A friend's (female) '04 Chrysler with about 7000 miles was driven into
water after a flash flood one night. The water was up to her seat, IOW
her butt was wet from it.
Some young people pushed it out of the water by hand about 5 min
later, and it was towed to the dealership after that.
There it sat, with windows closed and doors locked and with that water
in it, for weeks (naturally there were other flooded out cars as well).
Her insurance company made an estimate over the phone (sight unseen)
and sent her a check. (!?)
The dealership did some stuff to it and she is not even remotely
satisfied. It stinks, there are water stains on the seats, you KNOW
water has been up in the power seat motors not to mention the dashboard,
having sloshed up there as the vehicle was being towed across town...
And now she will NEVER have the peace of mind she did before this
happened--which is one of the major reasons one buys a brand new car in
the first place.
So I think the insurance company should just buy the car from her.
The service she's gotten so far is a joke--both from the dealership
and the insurance company.
The insurance just wants to give her a check for a couple thou without
even looking at the car just hoping she'll go away dumb and happy.
Does she have a viable argument for having them buy or replace her
And if so, how is the optimal way to get them to do this??
She is just sick about the whole thing--the car, AND how she's being
Any advice/input/experience appreciated, the sooner the better please
damn, you must have heard that story about me also? yeah its all true...
but seriously, think about this, wow lots of water where a road used to be,
maybe I could just drive through it, wow getting deeper, guess I should just
keep going that truck over there made it......
Yeah, but this type of thing has only happened about a million other
You can't tell how deep water is on an unfamiliar street as you're
encountering it at 25-30 mph in the dark...the whole thing may have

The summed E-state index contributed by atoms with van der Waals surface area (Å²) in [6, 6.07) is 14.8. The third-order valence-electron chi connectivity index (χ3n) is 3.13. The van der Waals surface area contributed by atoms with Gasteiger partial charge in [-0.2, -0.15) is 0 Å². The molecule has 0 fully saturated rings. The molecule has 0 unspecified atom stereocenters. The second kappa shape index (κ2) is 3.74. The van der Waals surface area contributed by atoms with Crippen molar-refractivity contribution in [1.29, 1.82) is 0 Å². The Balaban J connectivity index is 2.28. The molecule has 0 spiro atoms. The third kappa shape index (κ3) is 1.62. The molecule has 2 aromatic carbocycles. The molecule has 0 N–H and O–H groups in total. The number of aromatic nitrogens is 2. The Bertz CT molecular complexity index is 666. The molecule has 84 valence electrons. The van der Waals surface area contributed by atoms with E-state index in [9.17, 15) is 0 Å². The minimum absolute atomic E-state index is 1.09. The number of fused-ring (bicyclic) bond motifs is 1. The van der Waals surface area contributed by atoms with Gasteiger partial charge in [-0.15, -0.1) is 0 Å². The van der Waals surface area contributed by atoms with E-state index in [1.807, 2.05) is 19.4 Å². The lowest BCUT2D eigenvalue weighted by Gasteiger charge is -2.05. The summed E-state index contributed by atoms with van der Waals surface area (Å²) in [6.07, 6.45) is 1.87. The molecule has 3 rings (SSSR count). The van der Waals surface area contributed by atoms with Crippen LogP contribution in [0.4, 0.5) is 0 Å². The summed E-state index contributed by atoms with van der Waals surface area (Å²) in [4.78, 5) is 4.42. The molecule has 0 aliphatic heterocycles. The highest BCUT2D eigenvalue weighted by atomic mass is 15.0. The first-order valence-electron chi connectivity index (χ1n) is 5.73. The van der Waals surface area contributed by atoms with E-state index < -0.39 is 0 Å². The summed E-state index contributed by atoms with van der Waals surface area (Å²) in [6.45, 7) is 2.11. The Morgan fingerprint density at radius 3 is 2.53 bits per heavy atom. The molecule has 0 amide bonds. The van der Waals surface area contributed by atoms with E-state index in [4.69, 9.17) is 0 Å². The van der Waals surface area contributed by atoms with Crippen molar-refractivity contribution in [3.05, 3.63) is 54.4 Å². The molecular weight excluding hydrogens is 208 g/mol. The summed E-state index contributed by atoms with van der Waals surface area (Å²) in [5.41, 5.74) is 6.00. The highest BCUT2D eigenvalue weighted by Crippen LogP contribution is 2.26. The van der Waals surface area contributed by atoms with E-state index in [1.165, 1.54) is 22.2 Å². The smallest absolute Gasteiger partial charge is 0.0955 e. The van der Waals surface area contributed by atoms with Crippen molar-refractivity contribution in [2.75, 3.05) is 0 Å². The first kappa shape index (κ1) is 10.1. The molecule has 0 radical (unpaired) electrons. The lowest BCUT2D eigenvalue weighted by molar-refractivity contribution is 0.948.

happened in the course of only a few seconds.
Yeah, maybe if it was on the street she lives on...that'd be a
Indeed, the OP stated that the car sat around for some time, locked up
& full of that smelly water, because there were "many other flooded
And someone would probably be more inclined to deliberately flood ANY
car other than an '04 with 7000 miles--one that they'd just taken the
big hit of the initial depreciation.
But I know you were just joking :-)
Well, here in Arizona - were original OP is probably from. They passed a
(Stupid Motorist Law) Actual name. If you drive through any street or road
with water on it and you get stuck or damage your vehicle you are 100 %
responsible for: rescue costs, recovery costs, and all damages. Great law,
and even though it is well publicized and signs are posted at all street
crossings were the flash floods are diverted, I swear there are at least
half a dozen moron's who get stuck. And the signs state. DO NOT CROSS IF
WATER ON STREET!!!! Can't beat sensible signage.
Perhaps the person was in an area where flash floods are extremely
"...Arizona, where original OP is probably from..."
By your description of the situation regarding flash-flooding there,
Arizona would be the LAST place I'd guess her to be from.
The person who drove their car into water was in the midwest, not
Apparently flash floods are far more common in Arizona than the
Which makes it seem all the more unlikely anyone would drive into a
flooded street in an area where they're used to them becoming flooded
all the time (like Arizona).
Shame we didn't have that here in georgia. We had a flash flood back
in june outside my house (and we're in the hills) so much rain fell,
the drains couldn't manage it. about 16-17" of water at the deepest
part. I grabbed my old british class1's (heavy duty, utterly
waterproof, flueoescent yellow, covered in reflective stripes - same
as british law enforcement wear for motorway work) and started waving
cars on my side arond the flood, down a sideroad. There are a few
little hills - 6-10ft tall, each of them, meant those comming my side
couldn't see it (and its a state highway wth 45mph limit). This guy in
a riced up accord, too busy listening to his kidney-shaker music goes
flying past me, into the water. the cars a mid-90s, lowered, low
profile tyres, cofee-can exhaust, CAi etc you know how it is. FRont
wheels aquaplane, but the back ones obviously have some tread, as
they, hitting the backwash of the water, or maybe it was the sheer
weight of the sub(s) in the back, doesn't, and slows the car
dramatically, this smacks the front end down (water spraying 10ft up -
it was a HARD impact), and the stupid sod sucked/had it pushed up his
CAi, and hydrolocked his engine. no-one came to help him out - most of
the locals were trying to get stuff in the way to stop the bow-waves
from the semi's that could cross, from flooding their houses. when a
cop car came past 20 mins later, i explained what happened, as did
some of my neighbours, and he wrote the guy up for speeding, and
careless driving, or something. Don't think he got any insurance
An hour alter, the rain had stopped, the road had drained, and the tow
truck was just arriving. Many of us had a good laugh about it, well,
all except for the guy on the road i'd been diverting traffic down -
his basement ended up flooded, and the fire brigade was still pumping
it at at the time.
 he go ticketed for something, as a result of his actions. tread
depth maybe, i obviously wasn't able to listen in as he wrote the
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